Back in the 1990s, Roland dominated the synth module market. The JV1080 in particular was legendary, but the company haven't quite moved with the times. Many of us feel that Roland should have put out software versions of some of their modules by now, but they've consistently - some might say stubbornly - refused to put their name to products that have to be used with a Mac or PC.
This isn't to say that the company aren't interested in computer musicians, though. They may not have become a software developer, but they are adapting their technology to suit a new generation of producers. As a result, we have products like the SonicCell: a curious box that serves as a hardware synth, USB audio/MIDI interface and portable backing machine.
Appropriately, the SonicCell has a decidedly retro appearance - at irst glance it could be mistaken for an ageing desktop CD deck, and one almost expects to ind an eject button among its controls. Its design grows on you, though, and the thing is certainly well put together.
The hard Cell
On the top, you'll ind a disappointingly small display, a few clearly marked buttons, and the catchily named Cursor/Value dial, which looks like the clock from Channel 4's evergreen Countdown. Turning this enables you to navigate the display, while pressing it conirms your selections.
To the left of this control area sits a removable plate that's held in place by four screws. Undo these and you can install up to two of Roland's SRX Series Wave Expansion Boards (see SRX appeal).
Audio interface connectivity is dealt with on the back panel. You get a pair of inputs - one of these is a combo jack that can be switched to accept line, guitar or mic signals, while the other is a regular 1/4" line input. The input level can be set with a knob, though this is too small and iddly for anything other than 'set it and forget it' purposes.
A pair of 1/4" outputs completes the audio I/O, and there are MIDI In/Out sockets, too. USB sockets are on hand to deal with computer hook-up and the plugging in of a USB memory stick (you can play back MIDI, WAV, AIFF and MP3 iles from such a device), and theres also a DC In socket for the included power supply.
The front panel hosts a switch to adjust the sampling rate (44.1, 48 and 96kHz are on ofer), a minijack headphones socket and a volume control (again, this is needlessly iddly).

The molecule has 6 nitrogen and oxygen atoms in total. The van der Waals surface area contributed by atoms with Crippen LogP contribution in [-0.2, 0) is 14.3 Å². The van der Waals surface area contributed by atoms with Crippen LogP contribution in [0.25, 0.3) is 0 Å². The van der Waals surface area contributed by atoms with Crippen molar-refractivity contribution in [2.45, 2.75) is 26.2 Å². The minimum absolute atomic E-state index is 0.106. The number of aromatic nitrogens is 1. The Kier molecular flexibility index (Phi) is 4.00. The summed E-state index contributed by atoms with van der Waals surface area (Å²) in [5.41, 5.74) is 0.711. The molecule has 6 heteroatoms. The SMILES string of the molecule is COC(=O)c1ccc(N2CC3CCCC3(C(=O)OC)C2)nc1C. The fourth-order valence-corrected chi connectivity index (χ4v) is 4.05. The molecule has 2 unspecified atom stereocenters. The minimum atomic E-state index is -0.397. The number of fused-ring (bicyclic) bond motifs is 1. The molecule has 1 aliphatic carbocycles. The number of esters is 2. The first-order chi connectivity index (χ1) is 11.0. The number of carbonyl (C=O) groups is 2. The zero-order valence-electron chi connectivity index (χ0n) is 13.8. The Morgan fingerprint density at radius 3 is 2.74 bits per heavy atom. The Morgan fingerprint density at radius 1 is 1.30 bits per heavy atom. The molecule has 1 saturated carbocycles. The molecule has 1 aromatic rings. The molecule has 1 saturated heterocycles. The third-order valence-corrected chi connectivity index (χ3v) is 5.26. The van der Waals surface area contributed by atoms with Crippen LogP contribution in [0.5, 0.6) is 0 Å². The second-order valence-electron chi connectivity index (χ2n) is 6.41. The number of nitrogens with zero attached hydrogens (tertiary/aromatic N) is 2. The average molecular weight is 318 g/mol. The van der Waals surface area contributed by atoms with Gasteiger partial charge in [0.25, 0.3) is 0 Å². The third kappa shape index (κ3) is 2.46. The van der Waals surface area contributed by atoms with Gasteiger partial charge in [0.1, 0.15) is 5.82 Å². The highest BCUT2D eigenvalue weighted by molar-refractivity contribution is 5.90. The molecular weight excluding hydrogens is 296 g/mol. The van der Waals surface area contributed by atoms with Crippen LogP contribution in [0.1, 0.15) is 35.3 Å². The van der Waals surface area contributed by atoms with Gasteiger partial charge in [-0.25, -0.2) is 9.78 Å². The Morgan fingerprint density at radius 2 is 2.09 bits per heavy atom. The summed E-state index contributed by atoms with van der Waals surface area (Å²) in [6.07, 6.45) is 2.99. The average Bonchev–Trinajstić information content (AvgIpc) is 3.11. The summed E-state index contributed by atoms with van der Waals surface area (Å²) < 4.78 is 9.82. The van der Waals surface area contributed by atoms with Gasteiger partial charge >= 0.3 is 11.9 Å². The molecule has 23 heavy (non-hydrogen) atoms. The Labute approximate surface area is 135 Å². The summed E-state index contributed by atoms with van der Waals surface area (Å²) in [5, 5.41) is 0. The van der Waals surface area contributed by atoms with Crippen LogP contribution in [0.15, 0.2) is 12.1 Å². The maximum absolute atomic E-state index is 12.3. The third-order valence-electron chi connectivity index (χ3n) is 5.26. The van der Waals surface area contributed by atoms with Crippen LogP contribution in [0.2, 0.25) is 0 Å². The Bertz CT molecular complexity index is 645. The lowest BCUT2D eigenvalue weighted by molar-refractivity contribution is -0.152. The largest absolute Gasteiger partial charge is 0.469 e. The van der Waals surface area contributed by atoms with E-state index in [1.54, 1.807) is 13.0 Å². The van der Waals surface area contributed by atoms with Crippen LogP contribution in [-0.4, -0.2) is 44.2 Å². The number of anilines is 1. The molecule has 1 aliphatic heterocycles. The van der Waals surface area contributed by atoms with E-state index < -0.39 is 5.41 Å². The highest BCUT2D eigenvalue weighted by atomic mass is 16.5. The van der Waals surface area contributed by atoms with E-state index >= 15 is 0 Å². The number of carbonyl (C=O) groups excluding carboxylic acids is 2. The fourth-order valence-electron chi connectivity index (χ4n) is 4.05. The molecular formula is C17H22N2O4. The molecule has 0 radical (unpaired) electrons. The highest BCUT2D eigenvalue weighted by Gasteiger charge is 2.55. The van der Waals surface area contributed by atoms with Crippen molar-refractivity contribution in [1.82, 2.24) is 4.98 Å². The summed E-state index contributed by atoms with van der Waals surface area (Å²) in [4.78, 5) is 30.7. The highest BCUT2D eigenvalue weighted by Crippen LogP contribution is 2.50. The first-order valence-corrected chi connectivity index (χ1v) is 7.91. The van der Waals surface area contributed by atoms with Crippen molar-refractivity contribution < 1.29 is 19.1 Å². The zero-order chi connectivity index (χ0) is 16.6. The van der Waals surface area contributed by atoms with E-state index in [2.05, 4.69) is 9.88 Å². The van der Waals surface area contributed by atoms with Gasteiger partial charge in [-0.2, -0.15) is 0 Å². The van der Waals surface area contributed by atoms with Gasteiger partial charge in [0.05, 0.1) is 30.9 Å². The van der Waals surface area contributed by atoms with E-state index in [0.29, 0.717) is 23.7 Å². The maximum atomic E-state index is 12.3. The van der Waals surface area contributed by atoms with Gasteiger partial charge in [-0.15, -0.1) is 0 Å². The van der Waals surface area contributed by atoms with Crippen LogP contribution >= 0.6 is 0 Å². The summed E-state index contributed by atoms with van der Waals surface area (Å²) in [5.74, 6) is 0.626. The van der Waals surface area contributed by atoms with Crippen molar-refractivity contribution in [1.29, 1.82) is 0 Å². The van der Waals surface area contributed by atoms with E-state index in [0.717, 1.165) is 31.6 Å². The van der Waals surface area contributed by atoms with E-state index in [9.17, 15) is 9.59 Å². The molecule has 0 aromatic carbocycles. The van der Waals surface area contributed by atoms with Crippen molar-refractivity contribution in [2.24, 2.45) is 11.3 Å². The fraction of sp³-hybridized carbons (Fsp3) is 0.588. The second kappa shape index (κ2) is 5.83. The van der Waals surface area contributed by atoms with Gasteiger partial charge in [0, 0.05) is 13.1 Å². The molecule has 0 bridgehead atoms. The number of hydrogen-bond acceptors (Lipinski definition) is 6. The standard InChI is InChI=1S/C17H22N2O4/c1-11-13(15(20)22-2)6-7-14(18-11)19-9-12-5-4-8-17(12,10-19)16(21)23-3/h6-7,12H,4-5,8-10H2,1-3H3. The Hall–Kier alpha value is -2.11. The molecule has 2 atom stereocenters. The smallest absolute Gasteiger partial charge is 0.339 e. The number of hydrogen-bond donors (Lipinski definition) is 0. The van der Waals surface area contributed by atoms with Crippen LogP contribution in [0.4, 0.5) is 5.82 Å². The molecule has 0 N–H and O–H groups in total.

Although it's a multitasking module, it's the SonicCell's synth section that holds the most appeal. Based on tried-and-tested Roland technology, it's built around 128MB of wave memory and delivers 896 patches (plus a further 256 in a GM2 soundset), 32 rhythm sets (nine GM2) and 64 performances (each of which can contain up to 16 parts). In addition, there's space to store your own user creations: 256 patches, 32 rhythm sets and 64 performances.
The SonicCell's soundset covers a bit of everything - you've got keyboard instruments of every description, guitars, basses, strings, synths, woodwinds, brass, percussion and more. This is designed to be a go-to module when youre working on any track and, although these patches don't grab your ears in the way that they might have done a few years ago, the majority are inely crafted and have that lush Roland quality to them. You wouldn't want one of the pianos, for example, to go toe-to-toe with a specialist multi-gigabyte ROMpler, but then that's not really the point.
You can also apply a range of rather ine efects. There are chorus, reverb and multi-efects modules, and a mastering efect that works on the SonicCell's output. Efects can be applied to audio inputs, too, for monitoring and/or recording purposes. Because all the sound generation and efects are handled by the SonicCell hardware (and then mixed with your regular DAW output before arriving at the SonicCell's own outputs), none of this taxes your CPU. You cannot, however, route the SonicCell's sounds into your DAW, which is a bit of a drawback.
Working with the SonicCell is made much easier by the inclusion of a software editor, which works standalone or as a VST or Audio Units plug-in. This gives you complete control of the unit's entire featureset from within your DAW, and once you've got it running, the SonicCell makes much more sense as a product for computer-based musicians. On the downside, some of the editor's routing screens may confuse beginners, as will the rather verbose and overly complicated SonicCell manual.
As we said earlier, this is a curious product. Its blend of features is one we haven't seen before, yet rather than coming across as innovative, the SonicCell looks, feels and sometimes sounds slightly dated.
But although it's not cutting edge, this box is undeniably useful. Many of the sounds it contains have stood the test of time and will continue to do so, and because there's an audio interface too - albeit one with limited connectivity - integrating them into your productions is easy. The music ile playback functionality will only be of use if you play live, but at least its inclusion doesn't get in the way.
If you're already tooled up with audio hardware and a few soft synths, you'll probably pass on the SonicCell, but if you're just getting started, it's worth considering, especially if you're coming from the world of hardware, as you may feel more at home here. It doesn't set the world alight, but it forms a solid base on which you can build.